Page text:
Site powered by Weebly. Managed by iPage
.A response to the measurement of time created by Mackenzie Tucker and Elizabeth Bush.
"Why do I say that nature does not produce? The original meaning of the word suggests the contrary: to lead out and forward, to bring forth from the depths. And yet, nature does not labour: it is even one of its defining characteristics that it creates. What it creates, namely individual ‘beings’, simply surges forth, simply appears. Nature knows nothing of these creations – unless one is prepared to postulate the existence within it of a calculating god or providence. A tree, a flower or a fruit is not a ‘product’ – even if it is in a garden. A rose has no why or wherefore; it blooms because it blooms. It does not know that it is beautiful, that is smells good, that it embodies a symmetry of the nth order. It is surely almost impossible not to pursue further or to return to such questions. ‘Nature’ cannot operate according to the same teleology as human beings. The ‘beings’ it creates are works; and each has ‘something’ unique about it even if it belongs to a genus and a species: a tree is a particular tree, a rose is a particular rose, a horse is a particular horse. Nature appears as the vast territory of births. ‘Things’ are born, grow and ripen, then wither and die. The reality behind these words is infinite. As it deploys its forces, nature is violent, generous, bountiful, and above all open. Nature’s space is not staged. To ask why this is so is a strictly meaningless question: a flower does not know that it is a flower any more than death knows upon whom it is visited. If we are to believe the word ‘nature’, with its ancient metaphysical and theological credentials, what is essential occurs in the depths. To say ‘natural’ is to say spontaneous. But today nature is drawing away from us, to say the very least. It is becoming impossible to escape the notion that nature is being murdered by ‘anti-nature’ – by abstraction, by signs and images, by discourse, as also by labour and its products. Along with God, nature is dying. ‘Humanity’ is killing both of them – and perhaps committing suicide into the bargain."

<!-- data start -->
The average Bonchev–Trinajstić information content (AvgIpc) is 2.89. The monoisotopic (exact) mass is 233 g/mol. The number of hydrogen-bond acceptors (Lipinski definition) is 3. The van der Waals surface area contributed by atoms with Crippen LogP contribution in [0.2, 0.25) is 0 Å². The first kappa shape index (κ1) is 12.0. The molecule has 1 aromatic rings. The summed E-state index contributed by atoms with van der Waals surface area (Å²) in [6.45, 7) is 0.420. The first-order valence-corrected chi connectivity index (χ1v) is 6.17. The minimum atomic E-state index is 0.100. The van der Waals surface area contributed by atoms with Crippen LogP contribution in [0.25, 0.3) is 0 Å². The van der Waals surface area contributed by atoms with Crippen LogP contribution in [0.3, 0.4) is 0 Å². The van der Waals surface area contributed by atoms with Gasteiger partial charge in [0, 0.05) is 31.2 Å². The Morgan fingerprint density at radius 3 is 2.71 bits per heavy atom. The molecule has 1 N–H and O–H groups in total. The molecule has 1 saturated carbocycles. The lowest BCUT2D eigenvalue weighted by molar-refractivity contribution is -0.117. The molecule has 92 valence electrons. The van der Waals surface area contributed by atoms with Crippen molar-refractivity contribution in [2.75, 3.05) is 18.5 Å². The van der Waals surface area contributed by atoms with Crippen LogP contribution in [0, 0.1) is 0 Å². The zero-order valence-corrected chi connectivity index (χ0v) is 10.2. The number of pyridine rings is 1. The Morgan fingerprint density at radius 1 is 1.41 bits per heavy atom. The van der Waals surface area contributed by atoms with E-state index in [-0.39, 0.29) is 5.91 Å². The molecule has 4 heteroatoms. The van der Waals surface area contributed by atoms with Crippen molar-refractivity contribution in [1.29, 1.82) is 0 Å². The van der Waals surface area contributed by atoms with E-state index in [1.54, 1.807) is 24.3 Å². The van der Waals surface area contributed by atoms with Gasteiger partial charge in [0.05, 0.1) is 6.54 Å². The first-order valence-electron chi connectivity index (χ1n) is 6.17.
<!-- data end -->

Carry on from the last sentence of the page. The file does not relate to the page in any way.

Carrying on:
- Excerpt taken from Henri Lefebvre's The Production of Space Excerpt from chapter Social Space.